Recently in Performances
Twelve years after Opera Holland Park's first production of Francesco Cilea's Adriana Lecouvreur, the opera made a welcome return.
The Italianate cloister setting at Iford chimes neatly with Monteverdi’s penultimate opera The Return of Ulysses, as the setting cannot but bring to mind those early days of the musical genre. The world of commercial public opera had only just dawned with the opening of the Teatro San Cassiano in Venice in 1637 and for the first time opera became open to all who could afford a ticket, rather than beholden to the patronage of generous princes. Monteverdi took full advantage of the new stage and at the age of 73 brought all his experience of more than 30 years of opera-writing since his ground-breaking L’Orfeo (what a pity we have lost all those works) to the creation of two of his greatest pieces, Ulysses and then his final masterpiece, Poppea.
Once again, we find ourselves thanking an unrepresentable being for Welsh National Opera’s commitment to its mission. It is a sad state of affairs when a season that includes both Boulevard Solitude and Moses und Aron is considered exceptional, but it is - and is all the more so when one contrasts such seriousness of purpose with the endless revivals of La traviata which, Die Frau ohne Schatten notwithstanding, seem to occupy so much of the Royal Opera’s effort. That said, if the Royal Opera has not undertaken what would be only its second ever staging of Schoenberg’s masterpiece - the first and last was in 1965, long before most of us were born! - then at least it has engaged in a very welcome ‘WNO at the Royal Opera House’ relationship, in which we in London shall have the opportunity to see some of the fruits of the more adventurous company’s endeavours.
If you don’t have the means to get to the Rossini festival in Pesaro, you would do just as well to come to Indianola, Iowa, where Des Moines Metro Opera festival has devised a heady production of Le Comte Ory that is as long on belly laughs as it is on musical fireworks.
Composed during just a few weeks of the summer of 1926, Janáček’s Slavonic-text Glagolitic Mass was first performed in Brno in December 1927. During the rehearsals for the premiere - just 3 for the orchestra and one 3-hour rehearsal for the whole ensemble - the composer made many changes, and such alterations continued so that by the time of the only other performance during Janáček’s lifetime, in Prague in April 1928, many of the instrumental (especially brass) lines had been doubled, complex rhythmic patterns had been ‘ironed-out’ (the Kyrie was originally in 5/4 time), a passage for 3 off-stage clarinets had been cut along with music for 3 sets of pedal timpani, and choral passages were also excised.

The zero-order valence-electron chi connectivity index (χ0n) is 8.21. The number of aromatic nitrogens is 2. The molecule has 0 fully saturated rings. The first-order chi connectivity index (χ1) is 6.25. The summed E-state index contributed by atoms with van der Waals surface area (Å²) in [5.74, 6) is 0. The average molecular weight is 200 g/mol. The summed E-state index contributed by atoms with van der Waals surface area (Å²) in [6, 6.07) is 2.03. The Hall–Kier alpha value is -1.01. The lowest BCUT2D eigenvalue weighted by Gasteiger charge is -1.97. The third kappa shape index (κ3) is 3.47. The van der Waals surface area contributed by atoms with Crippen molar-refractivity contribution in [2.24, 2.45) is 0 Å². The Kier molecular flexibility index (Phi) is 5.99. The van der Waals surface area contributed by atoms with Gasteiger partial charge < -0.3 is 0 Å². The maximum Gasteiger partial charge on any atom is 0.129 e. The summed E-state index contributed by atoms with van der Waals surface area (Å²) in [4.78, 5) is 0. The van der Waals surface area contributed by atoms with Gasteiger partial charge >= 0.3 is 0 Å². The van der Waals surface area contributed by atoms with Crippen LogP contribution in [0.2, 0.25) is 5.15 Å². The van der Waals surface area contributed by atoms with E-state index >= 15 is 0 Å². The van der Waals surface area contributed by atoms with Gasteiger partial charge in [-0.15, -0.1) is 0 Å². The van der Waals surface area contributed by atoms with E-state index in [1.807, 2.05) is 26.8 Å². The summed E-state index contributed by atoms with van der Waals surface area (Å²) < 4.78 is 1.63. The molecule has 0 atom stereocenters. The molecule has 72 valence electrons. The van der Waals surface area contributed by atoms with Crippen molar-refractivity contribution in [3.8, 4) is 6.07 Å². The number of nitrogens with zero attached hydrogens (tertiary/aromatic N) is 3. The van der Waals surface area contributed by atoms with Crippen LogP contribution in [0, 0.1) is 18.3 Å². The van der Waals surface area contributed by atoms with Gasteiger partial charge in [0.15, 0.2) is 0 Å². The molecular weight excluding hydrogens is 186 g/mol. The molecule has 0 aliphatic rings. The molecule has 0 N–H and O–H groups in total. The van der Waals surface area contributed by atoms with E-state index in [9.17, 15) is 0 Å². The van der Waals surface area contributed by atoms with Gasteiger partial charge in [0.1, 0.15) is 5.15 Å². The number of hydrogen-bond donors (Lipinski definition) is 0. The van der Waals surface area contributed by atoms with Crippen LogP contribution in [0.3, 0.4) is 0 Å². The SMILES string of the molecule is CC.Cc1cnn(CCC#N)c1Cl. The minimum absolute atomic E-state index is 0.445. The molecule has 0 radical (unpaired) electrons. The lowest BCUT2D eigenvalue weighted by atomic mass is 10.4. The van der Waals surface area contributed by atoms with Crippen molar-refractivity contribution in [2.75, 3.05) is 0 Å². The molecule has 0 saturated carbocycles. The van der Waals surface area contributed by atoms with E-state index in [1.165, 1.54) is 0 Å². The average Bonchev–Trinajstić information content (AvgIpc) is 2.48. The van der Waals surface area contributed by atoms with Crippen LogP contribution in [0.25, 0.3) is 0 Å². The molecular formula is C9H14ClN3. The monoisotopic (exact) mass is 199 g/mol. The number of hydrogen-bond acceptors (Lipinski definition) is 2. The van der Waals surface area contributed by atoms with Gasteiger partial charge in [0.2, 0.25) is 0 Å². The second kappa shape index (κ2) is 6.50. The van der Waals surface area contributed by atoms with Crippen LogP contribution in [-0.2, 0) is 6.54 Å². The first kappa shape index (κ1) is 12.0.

With the conclusion of the ROH 2013-14 season on Saturday evening - John Copley’s 40-year old production of La Bohème bringing down the summer curtain - the sun pouring through the gleaming windows of the Floral Hall was a welcome invitation to enjoy a final treat. The Jette Parker Young Artists Summer Showcase offered singers whom we have admired in minor and supporting roles during the past year the opportunity to step into the spotlight.
Many words have already been spent - not all of them on musical matters - on Richard Jones’s Glyndebourne production of Der Rosenkavalier, which last night was transported to the Royal Albert Hall. This was the first time at the Proms that Richard Strauss’s most popular opera had been heard in its entirety and, despite losing two of its principals in transit from Sussex to SW1, this semi-staged performance offered little to fault and much to admire.
Twenty years ago stage director Christopher Alden introduced Rossini’s then forgotten comedy to Southern California audiences in a production that is still remembered. In Aix Alden has revisited this complex work that many critics now consider Rossini’s greatest comedy.
The BBC Proms 2014 season began with Sir Edward Elgars The Kingdom (1903-6). It was a good start to the season,which commemorates the start of the First World War. From that perspective Sir Andrew Davis's The Kingdom moved me deeply.
One is unlikely to come across a cast of Figaro principals much better than this today, and the virtues of this performance indeed proved to be primarily vocal.
That’s A Winter’s Journey and A Night of Mourning for metteurs-en-scène William Kentridge (South Africa) and Katie Mitchell (Great Britain), completing the clean sweep of English language stage directors for the Aix Festival productions this year.
Assured elegance, care and thoughtfulness characterised tenor James Gilchrist’s performance of Schubert’s Schwanengesang at the Wigmore Hall, the cycles’ two poets framing a compelling interpretation of Beethoven’s An die ferne Geliebte.
‘Music for a while shall all your cares beguile.’ Dryden’s words have never seemed as apt as at the conclusion of this wonderful sequence of improvisations on Purcell’s songs and arias, interspersed with instrumental chaconnes and toccatas, by L’Arpeggiata.
The acoustic of the gigantic Théâtre Antique Romain at Orange cannot but astonish its nine thousand spectators, the nearly one hundred meter breadth of the its proscenium inspires awe. There was excited anticipation for this performance of Verdi’s first masterpiece.
Opera Theatre of Saint Louis has once again staked claim to being the summer festival “of choice” in the US, not least of all for having mounted another superlative world premiere.
In past years the operas of the Aix Festival that took place in the Grand Théâtre de Provence began at 8 pm. The Magic Flute began at 7 pm, or would have had not the infamous intermittents (seasonal theatrical employees) demanded to speak to the audience.
High drama in Aix. Three scenarios in conflict — those of G.F. Handel, Richard Jones and the intermittents (disgruntled seasonal theatrical employees). Make that four — mother nature.
The programme declared that ‘music, water and night’ was the connecting thread running through this diverse collection of songs, performed by soprano Lucy Crowe and pianist Anna Tilbrook, but in fact there was little need to seek a unifying element for these eclectic works allowed Crowe to demonstrate her expressive range — and offered the audience the opportunity to hear some interesting rarities.